Waterfowl hunting ranks high among hunter preferences across North America, and for hunters ready to extend their gunning after the end of the 60-day duck season, the U.S. Fish and Wildlife Service’s light goose conservation season, beginning in mid-February, is in order. 

Anyone who has visited the northeastern corner of North Carolina during the winter is accustomed to seeing massive clouds of snow geese that monopolize growing wheat fields and fields of cut corn. With the conservation season authorized, hunters can finally “unload” their frustrations on these white cacklers by reducing the flock and alleviating pressure on winter crops, as well as the fragile breeding grounds in northern Canada. 

Populations of light geese continue to increase to levels that are causing extensive damage to the nesting grounds in the arctic and sub-arctic tundra breeding grounds. The conservation order, authorized by the Migratory Bird Treaty Act and regulated by the U.S. Fish and Wildlife Service, allows for a special hunting season after all other migratory bird season are closed. In addition, the order grants the use of liberal methods and unlimited harvest of light geese, including snow geese, blue geese and Ross’s geese between Feb. 13 and March 31. Hunters can use unplugged guns and electronic calls between a half-hour before sunrise  and a half-hour after sunset.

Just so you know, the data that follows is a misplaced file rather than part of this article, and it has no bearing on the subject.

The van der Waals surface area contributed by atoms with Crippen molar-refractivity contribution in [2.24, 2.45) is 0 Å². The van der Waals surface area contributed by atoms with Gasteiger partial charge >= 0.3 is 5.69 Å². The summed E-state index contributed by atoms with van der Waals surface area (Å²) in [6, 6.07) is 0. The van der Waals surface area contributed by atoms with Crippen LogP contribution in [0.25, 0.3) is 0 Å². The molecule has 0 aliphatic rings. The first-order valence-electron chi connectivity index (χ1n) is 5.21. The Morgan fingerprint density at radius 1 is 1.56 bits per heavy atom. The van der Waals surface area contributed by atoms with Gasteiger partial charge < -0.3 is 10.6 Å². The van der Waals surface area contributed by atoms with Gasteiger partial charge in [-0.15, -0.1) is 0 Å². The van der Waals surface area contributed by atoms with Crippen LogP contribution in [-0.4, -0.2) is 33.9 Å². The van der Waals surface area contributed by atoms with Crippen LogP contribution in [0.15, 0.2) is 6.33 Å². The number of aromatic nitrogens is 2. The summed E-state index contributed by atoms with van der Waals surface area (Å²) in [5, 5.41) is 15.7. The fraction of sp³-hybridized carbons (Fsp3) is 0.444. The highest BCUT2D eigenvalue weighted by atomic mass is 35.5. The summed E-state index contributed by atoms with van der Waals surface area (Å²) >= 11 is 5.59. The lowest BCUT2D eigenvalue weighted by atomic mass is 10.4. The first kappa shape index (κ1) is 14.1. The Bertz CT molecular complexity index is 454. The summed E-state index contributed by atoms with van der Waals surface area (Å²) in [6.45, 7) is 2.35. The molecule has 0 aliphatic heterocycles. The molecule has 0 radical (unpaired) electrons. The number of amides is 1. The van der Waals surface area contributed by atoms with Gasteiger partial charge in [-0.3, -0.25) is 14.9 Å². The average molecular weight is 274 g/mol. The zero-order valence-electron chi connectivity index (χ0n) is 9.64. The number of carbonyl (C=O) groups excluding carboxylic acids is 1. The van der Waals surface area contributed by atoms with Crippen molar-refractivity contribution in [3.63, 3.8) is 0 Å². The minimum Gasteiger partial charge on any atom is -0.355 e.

While light geese migrate into South Carolina’s coastal region on occasion, massive flocks of light geese routinely winter in a handful of counties across northeastern North Carolina. The best counties to look for light geese are: Dare, Hyde, Tyrrell, Washington, Chowan, Perquimans, Pasquotank, Camden and Currituck.

 The N.C. Wildlife Resources Commission requires all participants in the light goose conservation season to obtain a free permit and complete a harvest survey.